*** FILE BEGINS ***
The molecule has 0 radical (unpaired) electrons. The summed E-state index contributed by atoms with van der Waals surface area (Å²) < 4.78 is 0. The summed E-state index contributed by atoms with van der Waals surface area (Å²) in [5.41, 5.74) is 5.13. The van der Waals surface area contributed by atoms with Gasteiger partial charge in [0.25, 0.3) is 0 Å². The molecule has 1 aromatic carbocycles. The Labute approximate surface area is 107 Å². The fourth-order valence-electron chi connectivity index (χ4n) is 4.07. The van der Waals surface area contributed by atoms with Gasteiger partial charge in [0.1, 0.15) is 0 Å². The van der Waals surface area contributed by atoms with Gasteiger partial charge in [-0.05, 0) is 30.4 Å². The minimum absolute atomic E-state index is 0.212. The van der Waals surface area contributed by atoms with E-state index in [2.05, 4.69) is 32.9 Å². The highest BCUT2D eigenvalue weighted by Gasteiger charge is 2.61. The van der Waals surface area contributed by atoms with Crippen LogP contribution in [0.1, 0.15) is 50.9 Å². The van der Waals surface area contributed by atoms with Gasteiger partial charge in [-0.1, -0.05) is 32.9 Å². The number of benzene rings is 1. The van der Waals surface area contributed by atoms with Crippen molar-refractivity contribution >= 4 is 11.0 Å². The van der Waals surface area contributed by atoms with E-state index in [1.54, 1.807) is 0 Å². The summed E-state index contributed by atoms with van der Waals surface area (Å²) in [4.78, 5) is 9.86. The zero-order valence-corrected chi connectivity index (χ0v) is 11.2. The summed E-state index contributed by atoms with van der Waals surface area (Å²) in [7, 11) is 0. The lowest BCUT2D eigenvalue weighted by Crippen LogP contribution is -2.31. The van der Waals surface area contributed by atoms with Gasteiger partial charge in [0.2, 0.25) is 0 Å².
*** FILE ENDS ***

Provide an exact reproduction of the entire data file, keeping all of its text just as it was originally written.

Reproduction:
The molecule has 0 radical (unpaired) electrons. The summed E-state index contributed by atoms with van der Waals surface area (Å²) < 4.78 is 0. The summed E-state index contributed by atoms with van der Waals surface area (Å²) in [5.41, 5.74) is 5.13. The van der Waals surface area contributed by atoms with Gasteiger partial charge in [0.25, 0.3) is 0 Å². The molecule has 1 aromatic carbocycles. The Labute approximate surface area is 107 Å². The fourth-order valence-electron chi connectivity index (χ4n) is 4.07. The van der Waals surface area contributed by atoms with Gasteiger partial charge in [0.1, 0.15) is 0 Å². The van der Waals surface area contributed by atoms with Gasteiger partial charge in [-0.05, 0) is 30.4 Å². The minimum absolute atomic E-state index is 0.212. The van der Waals surface area contributed by atoms with E-state index in [2.05, 4.69) is 32.9 Å². The highest BCUT2D eigenvalue weighted by Gasteiger charge is 2.61. The van der Waals surface area contributed by atoms with Crippen LogP contribution in [0.1, 0.15) is 50.9 Å². The van der Waals surface area contributed by atoms with Gasteiger partial charge in [-0.1, -0.05) is 32.9 Å². The number of benzene rings is 1. The van der Waals surface area contributed by atoms with Crippen molar-refractivity contribution >= 4 is 11.0 Å². The van der Waals surface area contributed by atoms with E-state index in [1.54, 1.807) is 0 Å². The summed E-state index contributed by atoms with van der Waals surface area (Å²) in [4.78, 5) is 9.86. The zero-order valence-corrected chi connectivity index (χ0v) is 11.2. The summed E-state index contributed by atoms with van der Waals surface area (Å²) in [7, 11) is 0. The lowest BCUT2D eigenvalue weighted by Crippen LogP contribution is -2.31. The van der Waals surface area contributed by atoms with Gasteiger partial charge in [0.2, 0.25) is 0 Å².